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July is National Minority Mental Health Awareness Month. Across the board among minority groups in the US, stigmas surrounding mental health and treatment are much greater than they are for whites. So while July is almost over, I hope this is only the beginning of the Asian American community and other minority communities championing a shame-free discussion about our mental health.
To kick off this month, my friend, Nigerian American poet and mental health advocate Bassey Ikpi, who started The Siwe Project to raise awareness of mental health issues in the African diaspora, declared July 2 “No Shame Day.” No Shame Day was designed to encourage people to share their stories and struggles with mental illness openly via social media. I’ve talked about my depression in the past–though upon reflection, not nearly enough given how much I care about destigmatizing mental illness–so I of course had to participate. (Plus, I want to be more like Bassey when I grow up. You would too if you knew her.)
It occurred to me, though, as I was participating in No Shame Day, how much shame still colors my view and my experience of my own depression, much as I’ve tried to rid myself of it. Even after 15 years of treatment. Even after 15 years of being honest and open about it with my family, my friends, NPR listeners even, and, most importantly, myself. I’m a depressive? I live with depression? I suffer from depression? I struggle with depression? Sometimes the hardest part was simply finding the right shorthand with which to describe it when I brought it up, which was not infrequently.
And yet, for all the time I’ve spent trying to own it, I still catch myself trying to disown it, too. I only ever do this with one person–myself. But man, do I try. When I feel better, I like to pretend that depressed person never existed. Ding dong, the witch is dead. I think I’ve eulogized her at least a dozen times. When I start to feel worse, I immediately go for the quick fix. Do I need more sleep? Do I need more exercise? Should I drink less coffee? More coffee? Do I need to start yoga again? Should I eat more kale? Should I eat more cake? All perfectly valid questions, but a defensive smoke screen I put up nevertheless in order to not ask the question I really need to be asking myself: am I depressed (again)?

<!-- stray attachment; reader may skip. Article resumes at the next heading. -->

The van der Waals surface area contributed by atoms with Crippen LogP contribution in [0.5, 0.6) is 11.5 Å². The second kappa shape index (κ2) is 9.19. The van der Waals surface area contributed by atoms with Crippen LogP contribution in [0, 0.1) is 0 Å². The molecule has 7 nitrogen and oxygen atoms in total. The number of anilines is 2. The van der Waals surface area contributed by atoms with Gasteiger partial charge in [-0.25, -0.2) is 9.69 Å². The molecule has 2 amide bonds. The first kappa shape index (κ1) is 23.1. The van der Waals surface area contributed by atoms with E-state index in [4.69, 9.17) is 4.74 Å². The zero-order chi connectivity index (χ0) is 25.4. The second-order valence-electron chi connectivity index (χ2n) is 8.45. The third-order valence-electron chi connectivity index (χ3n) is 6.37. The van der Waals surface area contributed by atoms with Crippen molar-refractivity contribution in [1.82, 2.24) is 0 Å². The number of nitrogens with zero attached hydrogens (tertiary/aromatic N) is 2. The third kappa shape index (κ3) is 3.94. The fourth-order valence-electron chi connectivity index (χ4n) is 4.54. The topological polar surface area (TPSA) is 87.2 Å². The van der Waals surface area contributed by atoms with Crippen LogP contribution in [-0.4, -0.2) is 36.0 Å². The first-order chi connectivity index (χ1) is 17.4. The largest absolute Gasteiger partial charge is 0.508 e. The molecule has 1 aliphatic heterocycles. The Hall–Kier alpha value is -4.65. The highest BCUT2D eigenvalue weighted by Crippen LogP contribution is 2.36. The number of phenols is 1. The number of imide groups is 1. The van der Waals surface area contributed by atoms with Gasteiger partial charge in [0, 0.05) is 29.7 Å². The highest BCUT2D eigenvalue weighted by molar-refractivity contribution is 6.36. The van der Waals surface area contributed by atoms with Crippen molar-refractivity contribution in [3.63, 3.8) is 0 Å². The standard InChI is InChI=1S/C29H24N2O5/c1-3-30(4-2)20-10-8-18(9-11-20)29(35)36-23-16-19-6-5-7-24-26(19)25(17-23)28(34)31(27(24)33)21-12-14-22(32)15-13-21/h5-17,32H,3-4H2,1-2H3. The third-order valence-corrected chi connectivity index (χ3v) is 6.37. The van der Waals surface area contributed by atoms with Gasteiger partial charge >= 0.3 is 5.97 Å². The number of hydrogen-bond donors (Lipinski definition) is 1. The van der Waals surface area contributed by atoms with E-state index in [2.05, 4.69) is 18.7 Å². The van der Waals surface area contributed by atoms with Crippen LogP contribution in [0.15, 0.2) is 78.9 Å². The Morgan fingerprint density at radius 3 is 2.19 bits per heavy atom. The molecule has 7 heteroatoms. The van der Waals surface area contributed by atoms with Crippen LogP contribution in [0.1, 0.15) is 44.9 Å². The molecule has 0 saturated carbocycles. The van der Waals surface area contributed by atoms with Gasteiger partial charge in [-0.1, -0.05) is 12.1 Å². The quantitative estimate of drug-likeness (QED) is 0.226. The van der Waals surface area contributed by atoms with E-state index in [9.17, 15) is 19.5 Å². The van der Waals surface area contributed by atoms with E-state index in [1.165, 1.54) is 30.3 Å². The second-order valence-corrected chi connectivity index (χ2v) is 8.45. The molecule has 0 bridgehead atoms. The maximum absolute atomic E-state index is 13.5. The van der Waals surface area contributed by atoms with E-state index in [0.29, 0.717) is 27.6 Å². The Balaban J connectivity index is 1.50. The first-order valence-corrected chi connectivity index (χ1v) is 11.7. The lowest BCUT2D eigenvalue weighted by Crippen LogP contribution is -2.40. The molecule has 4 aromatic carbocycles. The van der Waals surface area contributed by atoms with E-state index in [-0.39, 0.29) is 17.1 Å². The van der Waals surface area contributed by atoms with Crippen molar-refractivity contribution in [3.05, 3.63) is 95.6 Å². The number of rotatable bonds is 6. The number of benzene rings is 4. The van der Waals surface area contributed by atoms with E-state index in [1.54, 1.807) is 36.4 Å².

Filed under: Asian American Health Issues, Asian Americans and Depression, Asian Americans and Psychology, Asian Americans and Suicide, Asian Americans Mental Health, Asian Americans Mental Illness, Cultural Stigmas, Depression, Mental Health, Mental Health Issues, Mental Health Resources Directory, Mental Health Stigmas, Mental Illness, National Minority Mental Health Awareness Month, Psychiatry, Psychology, Psychology Studies, Shame, Stigmas
A new psych study examining the role of happiness on the mental well-being of Asians, Asian Americans, and European Americans has been published in the aptly-named journal, Emotion. Led by University of Washington psychologist Janxin Leu and co-authored by UW grad students Jennifer Wang (my name doppelganger) and Kelly Koo, the study interviewed 633 college students–a mix of Asian immigrants, Asian Americans and European Americans–and asked them to rate how much stress and depression they felt as well as the intensity of their positive emotions, like serenity, joy, confidence and attentiveness.
Their research concluded that among European-American participants “there was a strong correlation showing that the more positive emotions they expressed, the less depression or stress they reported.”
For Asians born outside of the U.S. “there was no correlation between positive emotions and depression and stress” found, because Asians seemed to interpret and respond to positive emotions differently. Leu discovered that happiness led to a kind of paranoia among Asians. “Happiness signals that something bad will happen next; happiness is fleeting,” she said.
As for the third group, Asians born in the U.S., i.e. people like me–and many of you reading this–the study’s results weren’t so clear.
The University of Washington news release for the study states “the correlation [between positive emotions and depression and stress] was more subtle among Asian-Americans” than among European Americans. The TIME magazine report on the study says “results for U.S.-born Asian Americans were mixed.”
Which sounds like a polite way of saying that Asian Americans are in emotional limbo, Continue reading DISGRASIAN OF THE WEAK! New Study Suggests Asian Americans Are In Emotional Limbo
Filed under: Asian Americans and Depression, Asian Americans and Psychology, Depression, Emotional Limbo, Happiness, Happy Thoughts, Meh, Mental Health, Neither Here nor There, Positive Emotions, Psychology Studies, Research Studies, So This Is Why I'm Fucked Up, University of Washington